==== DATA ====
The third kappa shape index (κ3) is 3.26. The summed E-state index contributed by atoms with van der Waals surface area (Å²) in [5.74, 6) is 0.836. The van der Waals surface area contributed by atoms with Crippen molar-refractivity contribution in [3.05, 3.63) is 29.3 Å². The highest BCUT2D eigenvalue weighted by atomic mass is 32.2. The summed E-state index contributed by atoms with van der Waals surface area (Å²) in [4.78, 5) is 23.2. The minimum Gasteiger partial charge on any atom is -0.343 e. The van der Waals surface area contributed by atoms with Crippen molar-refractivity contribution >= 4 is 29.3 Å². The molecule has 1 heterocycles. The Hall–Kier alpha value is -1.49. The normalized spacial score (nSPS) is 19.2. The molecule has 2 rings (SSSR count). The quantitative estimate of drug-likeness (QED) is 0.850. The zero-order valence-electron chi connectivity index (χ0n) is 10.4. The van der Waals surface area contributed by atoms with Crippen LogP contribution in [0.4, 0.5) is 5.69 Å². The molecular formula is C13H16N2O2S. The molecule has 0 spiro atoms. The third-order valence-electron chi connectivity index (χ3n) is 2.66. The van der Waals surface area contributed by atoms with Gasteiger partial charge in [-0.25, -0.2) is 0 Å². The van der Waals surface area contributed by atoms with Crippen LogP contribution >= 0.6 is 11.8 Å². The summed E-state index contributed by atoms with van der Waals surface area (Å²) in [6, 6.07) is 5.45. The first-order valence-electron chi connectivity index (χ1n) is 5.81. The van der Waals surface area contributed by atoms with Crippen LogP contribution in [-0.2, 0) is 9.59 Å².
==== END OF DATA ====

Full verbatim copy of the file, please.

The third kappa shape index (κ3) is 3.26. The summed E-state index contributed by atoms with van der Waals surface area (Å²) in [5.74, 6) is 0.836. The van der Waals surface area contributed by atoms with Crippen molar-refractivity contribution in [3.05, 3.63) is 29.3 Å². The highest BCUT2D eigenvalue weighted by atomic mass is 32.2. The summed E-state index contributed by atoms with van der Waals surface area (Å²) in [4.78, 5) is 23.2. The minimum Gasteiger partial charge on any atom is -0.343 e. The van der Waals surface area contributed by atoms with Crippen molar-refractivity contribution >= 4 is 29.3 Å². The molecule has 1 heterocycles. The Hall–Kier alpha value is -1.49. The normalized spacial score (nSPS) is 19.2. The molecule has 2 rings (SSSR count). The quantitative estimate of drug-likeness (QED) is 0.850. The zero-order valence-electron chi connectivity index (χ0n) is 10.4. The van der Waals surface area contributed by atoms with Crippen LogP contribution in [0.4, 0.5) is 5.69 Å². The molecular formula is C13H16N2O2S. The molecule has 0 spiro atoms. The third-order valence-electron chi connectivity index (χ3n) is 2.66. The van der Waals surface area contributed by atoms with Gasteiger partial charge in [-0.25, -0.2) is 0 Å². The van der Waals surface area contributed by atoms with Crippen LogP contribution >= 0.6 is 11.8 Å². The summed E-state index contributed by atoms with van der Waals surface area (Å²) in [6, 6.07) is 5.45. The first-order valence-electron chi connectivity index (χ1n) is 5.81. The van der Waals surface area contributed by atoms with Crippen LogP contribution in [-0.2, 0) is 9.59 Å².